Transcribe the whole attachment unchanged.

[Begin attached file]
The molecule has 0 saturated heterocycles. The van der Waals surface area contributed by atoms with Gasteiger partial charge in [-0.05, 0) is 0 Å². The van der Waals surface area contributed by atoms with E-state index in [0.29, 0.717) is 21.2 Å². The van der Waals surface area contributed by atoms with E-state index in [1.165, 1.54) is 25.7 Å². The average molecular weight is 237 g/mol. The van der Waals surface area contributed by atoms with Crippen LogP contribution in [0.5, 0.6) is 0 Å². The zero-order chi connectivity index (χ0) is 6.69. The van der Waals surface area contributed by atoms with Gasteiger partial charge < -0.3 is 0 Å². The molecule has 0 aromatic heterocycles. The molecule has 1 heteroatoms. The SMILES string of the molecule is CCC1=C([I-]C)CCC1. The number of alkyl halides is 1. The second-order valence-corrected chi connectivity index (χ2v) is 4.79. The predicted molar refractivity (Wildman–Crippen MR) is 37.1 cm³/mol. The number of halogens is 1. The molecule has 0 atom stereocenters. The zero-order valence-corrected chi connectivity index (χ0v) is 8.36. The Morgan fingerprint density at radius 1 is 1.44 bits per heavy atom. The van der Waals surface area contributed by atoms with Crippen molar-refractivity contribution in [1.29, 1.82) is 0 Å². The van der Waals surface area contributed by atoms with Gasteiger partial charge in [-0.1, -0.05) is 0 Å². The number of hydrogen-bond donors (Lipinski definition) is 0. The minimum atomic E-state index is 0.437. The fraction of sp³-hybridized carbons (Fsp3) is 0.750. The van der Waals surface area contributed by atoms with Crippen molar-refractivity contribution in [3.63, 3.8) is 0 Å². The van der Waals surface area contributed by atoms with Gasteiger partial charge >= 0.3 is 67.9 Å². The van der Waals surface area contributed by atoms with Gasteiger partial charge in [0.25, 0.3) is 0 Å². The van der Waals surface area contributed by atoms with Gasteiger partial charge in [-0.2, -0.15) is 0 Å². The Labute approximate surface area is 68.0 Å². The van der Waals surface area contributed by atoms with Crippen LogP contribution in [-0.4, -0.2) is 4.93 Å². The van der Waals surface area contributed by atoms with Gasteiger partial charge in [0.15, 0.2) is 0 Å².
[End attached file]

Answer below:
The molecule has 0 saturated heterocycles. The van der Waals surface area contributed by atoms with Gasteiger partial charge in [-0.05, 0) is 0 Å². The van der Waals surface area contributed by atoms with E-state index in [0.29, 0.717) is 21.2 Å². The van der Waals surface area contributed by atoms with E-state index in [1.165, 1.54) is 25.7 Å². The average molecular weight is 237 g/mol. The van der Waals surface area contributed by atoms with Crippen LogP contribution in [0.5, 0.6) is 0 Å². The zero-order chi connectivity index (χ0) is 6.69. The van der Waals surface area contributed by atoms with Gasteiger partial charge < -0.3 is 0 Å². The molecule has 0 aromatic heterocycles. The molecule has 1 heteroatoms. The SMILES string of the molecule is CCC1=C([I-]C)CCC1. The number of alkyl halides is 1. The second-order valence-corrected chi connectivity index (χ2v) is 4.79. The predicted molar refractivity (Wildman–Crippen MR) is 37.1 cm³/mol. The number of halogens is 1. The molecule has 0 atom stereocenters. The zero-order valence-corrected chi connectivity index (χ0v) is 8.36. The Morgan fingerprint density at radius 1 is 1.44 bits per heavy atom. The van der Waals surface area contributed by atoms with Crippen molar-refractivity contribution in [1.29, 1.82) is 0 Å². The van der Waals surface area contributed by atoms with Gasteiger partial charge in [-0.1, -0.05) is 0 Å². The number of hydrogen-bond donors (Lipinski definition) is 0. The minimum atomic E-state index is 0.437. The fraction of sp³-hybridized carbons (Fsp3) is 0.750. The van der Waals surface area contributed by atoms with Crippen molar-refractivity contribution in [3.63, 3.8) is 0 Å². The van der Waals surface area contributed by atoms with Gasteiger partial charge >= 0.3 is 67.9 Å². The van der Waals surface area contributed by atoms with Gasteiger partial charge in [0.25, 0.3) is 0 Å². The van der Waals surface area contributed by atoms with Gasteiger partial charge in [-0.2, -0.15) is 0 Å². The Labute approximate surface area is 68.0 Å². The van der Waals surface area contributed by atoms with Crippen LogP contribution in [-0.4, -0.2) is 4.93 Å². The van der Waals surface area contributed by atoms with Gasteiger partial charge in [0.15, 0.2) is 0 Å².